A man who developed PTSD after he narrowly escaped being murdered with a sledgehammer has described it as “one of the most cruel mental health conditions”.
Some years ago, Pádraig Carroll missed his bus and made what he described as the “flawed decision” to walk home from town.
What should have been an ordinary experience turned into the most terrifying ordeal of his life.
“Halfway home or so, I encountered three people who ran at me from behind,” he told The Hard Shoulder.
“So, it was a completely random and unprovoked assault.
“It was more than an assault – they tried to murder me.
“What I mean by that is the ringleader of the group had been involved in numerous attempts to kill people beforehand and, sadly, within a couple of months of having attacked me, they achieved what they were setting out to do and they took another man’s life.”
Mr Carroll described the attack as “nothing short of barbaric” and can still recall the details to this day.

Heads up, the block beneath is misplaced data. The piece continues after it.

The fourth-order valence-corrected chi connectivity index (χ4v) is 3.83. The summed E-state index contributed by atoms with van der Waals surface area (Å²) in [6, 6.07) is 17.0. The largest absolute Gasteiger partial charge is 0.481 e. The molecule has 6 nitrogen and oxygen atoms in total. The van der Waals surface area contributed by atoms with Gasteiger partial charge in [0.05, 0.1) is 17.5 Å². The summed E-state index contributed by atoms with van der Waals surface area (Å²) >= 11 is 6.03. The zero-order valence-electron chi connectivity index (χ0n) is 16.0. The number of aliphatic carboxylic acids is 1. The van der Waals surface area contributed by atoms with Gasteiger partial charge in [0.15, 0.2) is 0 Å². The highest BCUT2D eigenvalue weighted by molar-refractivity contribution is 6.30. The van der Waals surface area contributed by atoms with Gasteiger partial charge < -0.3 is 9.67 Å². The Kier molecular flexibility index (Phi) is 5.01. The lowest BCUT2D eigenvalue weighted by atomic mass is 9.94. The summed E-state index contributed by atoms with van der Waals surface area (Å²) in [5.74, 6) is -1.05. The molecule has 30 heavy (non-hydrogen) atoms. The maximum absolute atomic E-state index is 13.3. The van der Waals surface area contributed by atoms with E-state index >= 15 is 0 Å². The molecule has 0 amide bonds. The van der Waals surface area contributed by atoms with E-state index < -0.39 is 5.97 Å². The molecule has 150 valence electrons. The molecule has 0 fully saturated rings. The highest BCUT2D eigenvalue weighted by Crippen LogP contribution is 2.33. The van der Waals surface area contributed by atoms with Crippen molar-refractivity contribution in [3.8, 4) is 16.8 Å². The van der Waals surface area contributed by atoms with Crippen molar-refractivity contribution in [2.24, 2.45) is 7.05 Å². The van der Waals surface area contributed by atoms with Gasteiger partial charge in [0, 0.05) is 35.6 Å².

“They ran at me with a sledgehammer, a garden digging fork and I’m not sure what the third person had,” he said.
“They attacked me from behind and knocked me to the ground [and] I lost consciousness.”
By chance, a bus happened to be passing by and the driver stopped and frightened the attackers off – something Mr Carroll credits with saving his life.
“The Guards never came unfortunately,” he said.
“I don’t blame them, I’ve had a lot of venom for them over the years but I don’t blame them.
“They’re under-resourced, understaffed, under-trained, under water.”
The attack left a scar and a “big dent” on his head and afterwards Mr Carroll developed PTSD.
“It’s one of the most cruel mental health conditions you can have,” he said.
“You spend more or less every waking moment of every day, either in fear for your life or expecting to be murdered.
“[You] relive the attempt on your life… It has a very high mortality rate.”
Mr Carroll’s mental health continued to suffer and he was later diagnosed with depression.
“Eventually, it brought me to a point where I was suicidal,” he said.
“I made an attempt on my own life and I found myself in St James’ Hospital at the time, fully aware that I was literally at the end of my rope.”
After doing some research on the internet, he ordered some truffles from the Netherlands that were not available in Ireland.
“[I] took them and the very next day, my depression was gone,” he said.
Main image: Pádraig Carroll.